Overall Recommendation:
4.5 stars
(2)
5 Stars:
50.0%
(1)
 
4 Stars:
50.0%
(1)
 
3 Stars:
0%
(0)
 
2 Stars:
0%
(0)
 
1 Stars:
0%
(0)
 
Premise:
5.0 stars
(2)
 
Story structure:
4.0 stars
(2)
 
Character:
4.0 stars
(2)
 
Dialogue:
4.0 stars
(2)
 
Emotion:
4.5 stars
(2)
 
 
1-2 of 2 reviews
Sort: Newest | Most helpful
1 out of 1 people found the following review helpful:

Impressive and Better than I was expecting!

Overall Recommendation:
4 stars
 
Premise:
5 stars
 
Story structure:
4 stars
 
Character:
4 stars
 
Dialogue:
4 stars
 
Emotion:
4 stars
 
February 28, 2018
Wow! For your first submission....this is very good. I'll give you guys a breakdown of what I liked and what I didn't just to make it easier.

What I Liked:

Once again, for you first script this totally blew me out of the water. A lot of the elements you chose to focus on are very hard for novice writers (even some professional ones) to use and break down well. The choice to focus on drug addiction (and perpetual failure) was very bold. These are dark topics that need to be touched upon carefully and thoroughly in order to be meaningful, and you've done just that. Though lacking in some characters, Chet is a wonderfully written out character that I much enjoyed following. Your decision to instantly portray him as a sad man living in a sad world had me a tad confused at first, but once I got into to script it made a lot more sense. He's wonderfully written out, and once again this really impressed for someone of your guy's age. I read that others guy review, and while I wouldn't call you the next Tarantino (please don't take that as an insult) he was right in saying the use of violence worked well. He was right in saying that your use of a single gunshot in the last chapter was more meaningful than some huge action scenes, it was pretty awesome too! The ending was great, and I loved the full circle. I loved the decision to focus on darker and more mature elements, something I don't see a lot of young writers doing.

What Needs Work:

Focus more on your supporting characters. While Chet was well written and great to follow, the others need some work. I need more reason to relate to and care about everyone else, specifically Jan and Derek.

Overall, this was a lot better than I was expecting. I actually created an Amazon Studios account just to give you guys the good review here where people can see it, rather than on Reddit. Keep Working, you've got talent.

:)
 
1 out of 1 people found the following review helpful:

An Amusing and Relative Prospect

Overall Recommendation:
5 stars
 
Premise:
5 stars
 
Story structure:
4 stars
 
Character:
4 stars
 
Dialogue:
4 stars
 
Emotion:
5 stars
 
February 26, 2018
The story surrounding "The Devil's in Los Angeles" is dangerously relative to the unfortunate reality that encompasses many of us today. The struggle between life and death, right and wrong, and yes, good and evil are all touched upon in a way that makes me feel for the characters, and myself, in a way in which I have never before. Brilliantly, the screenplay touches upon all the aspects of character that today's film industry wears out.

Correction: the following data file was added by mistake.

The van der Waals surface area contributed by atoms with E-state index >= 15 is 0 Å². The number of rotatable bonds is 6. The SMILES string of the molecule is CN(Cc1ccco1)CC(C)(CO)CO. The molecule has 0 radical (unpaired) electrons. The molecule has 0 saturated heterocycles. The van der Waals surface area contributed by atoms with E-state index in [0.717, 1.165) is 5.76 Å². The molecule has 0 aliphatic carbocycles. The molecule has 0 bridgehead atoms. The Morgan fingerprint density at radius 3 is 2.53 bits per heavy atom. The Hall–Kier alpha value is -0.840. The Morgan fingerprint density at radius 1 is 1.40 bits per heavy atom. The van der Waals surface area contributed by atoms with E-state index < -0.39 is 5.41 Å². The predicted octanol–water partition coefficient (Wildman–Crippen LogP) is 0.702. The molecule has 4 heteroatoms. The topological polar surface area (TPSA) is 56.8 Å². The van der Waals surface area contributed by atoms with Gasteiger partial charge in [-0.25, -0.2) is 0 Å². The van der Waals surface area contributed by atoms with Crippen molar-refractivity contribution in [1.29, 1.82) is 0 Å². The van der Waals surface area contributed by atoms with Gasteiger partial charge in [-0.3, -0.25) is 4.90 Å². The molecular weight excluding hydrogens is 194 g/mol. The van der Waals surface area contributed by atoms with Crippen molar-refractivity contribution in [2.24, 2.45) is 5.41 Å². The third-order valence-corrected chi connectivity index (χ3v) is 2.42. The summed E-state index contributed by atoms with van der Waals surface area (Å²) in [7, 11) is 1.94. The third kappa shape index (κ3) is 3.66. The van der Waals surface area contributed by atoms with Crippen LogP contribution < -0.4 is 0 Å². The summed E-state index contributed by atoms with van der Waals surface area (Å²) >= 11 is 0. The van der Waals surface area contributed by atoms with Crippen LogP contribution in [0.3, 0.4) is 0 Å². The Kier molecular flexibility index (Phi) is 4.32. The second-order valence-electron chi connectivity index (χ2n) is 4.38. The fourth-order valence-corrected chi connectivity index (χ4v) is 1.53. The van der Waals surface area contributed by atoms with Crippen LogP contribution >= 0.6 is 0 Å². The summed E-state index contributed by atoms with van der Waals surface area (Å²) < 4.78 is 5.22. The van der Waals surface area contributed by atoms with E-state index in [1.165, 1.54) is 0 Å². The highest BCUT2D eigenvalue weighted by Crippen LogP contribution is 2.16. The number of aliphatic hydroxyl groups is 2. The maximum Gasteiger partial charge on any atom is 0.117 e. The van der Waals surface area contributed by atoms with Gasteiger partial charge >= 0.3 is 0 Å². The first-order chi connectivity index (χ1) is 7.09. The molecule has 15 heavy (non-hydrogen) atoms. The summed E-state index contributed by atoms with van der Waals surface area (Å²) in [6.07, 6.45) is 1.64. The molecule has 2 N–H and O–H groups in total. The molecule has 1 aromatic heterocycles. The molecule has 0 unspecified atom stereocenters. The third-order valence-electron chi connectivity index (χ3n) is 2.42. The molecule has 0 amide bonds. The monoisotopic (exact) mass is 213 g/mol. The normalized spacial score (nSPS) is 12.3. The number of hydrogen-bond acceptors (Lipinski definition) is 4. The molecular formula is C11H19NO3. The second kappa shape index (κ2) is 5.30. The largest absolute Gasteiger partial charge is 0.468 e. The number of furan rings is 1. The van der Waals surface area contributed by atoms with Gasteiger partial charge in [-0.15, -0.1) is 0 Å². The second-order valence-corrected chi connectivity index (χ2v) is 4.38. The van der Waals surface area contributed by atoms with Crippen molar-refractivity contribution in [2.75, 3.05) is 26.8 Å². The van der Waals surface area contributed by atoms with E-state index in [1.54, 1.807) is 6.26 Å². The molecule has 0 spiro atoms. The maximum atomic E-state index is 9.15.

The subtle yet consistent underlying theme of the struggle between man and the society he has created wonderfully presents the viewer with the raw and unfortunate reality that faces many of us today. We see it in the main character, Chet. His representation as a low-life drug addict forces us to connect and relate to a man we seemingly would never, allowing us to better understand the social issues deeply embedded within our society. We come to understand, that yes this is a man whom many of us would deem a "failure", but he is also a human as well. Through all of his bad deeds, whether it be lying, fraud, cheating, or cold-blooded murder, the brilliant writing leaves us no other choice but to support and relate to his situation and character. This isn't only present in the main character, however. Each of the characters representations of a different form of failure allows us to reflect on our own perspectives, forcing us to go face-to-face with our morals. Whether it be the AA leader's lack of integrity or the perpetual spiral of greed and deceit embedded within Derek and Jan, we are always forced to recognize each of these traits found within ourselves.

What struck me as most amusing, apart from the character development, is the perfect application of violence and drug-use in a way that we don't usually find within novice screenwriters. In a near Tarentino-esque way, the use of violence in The Devil's in Los Angeles is used with purpose rather than as a mindless form of entertainment. Most evident in the story's climax, the use of a single gunshot effects the characters decisions and development in a way that no big-budget fight scene ever could. We also find this in the characters drug use as well, Chet's use of LSD creates an atmosphere allowing us to see it as a reputable form of inspiration rather than a harmful hallucinogen, exposing us to a perspective that goes against our morals.

The Devil's in Los Angeles is by no means the best prospective film screenplay I've ever read, but it is one of the most meaningful. The wonderfully interwoven characters and each of their respective personalities thrusts us into a world where we are forced to confront our own personal demons, relating to each of the characters even though we don't want to. Even for those not willing, it's interesting and well-developed story coupled with a brilliant use of violence acts as more than enough to allow The Devil's in Los Angeles to resonate with every viewer.
 

Reviews for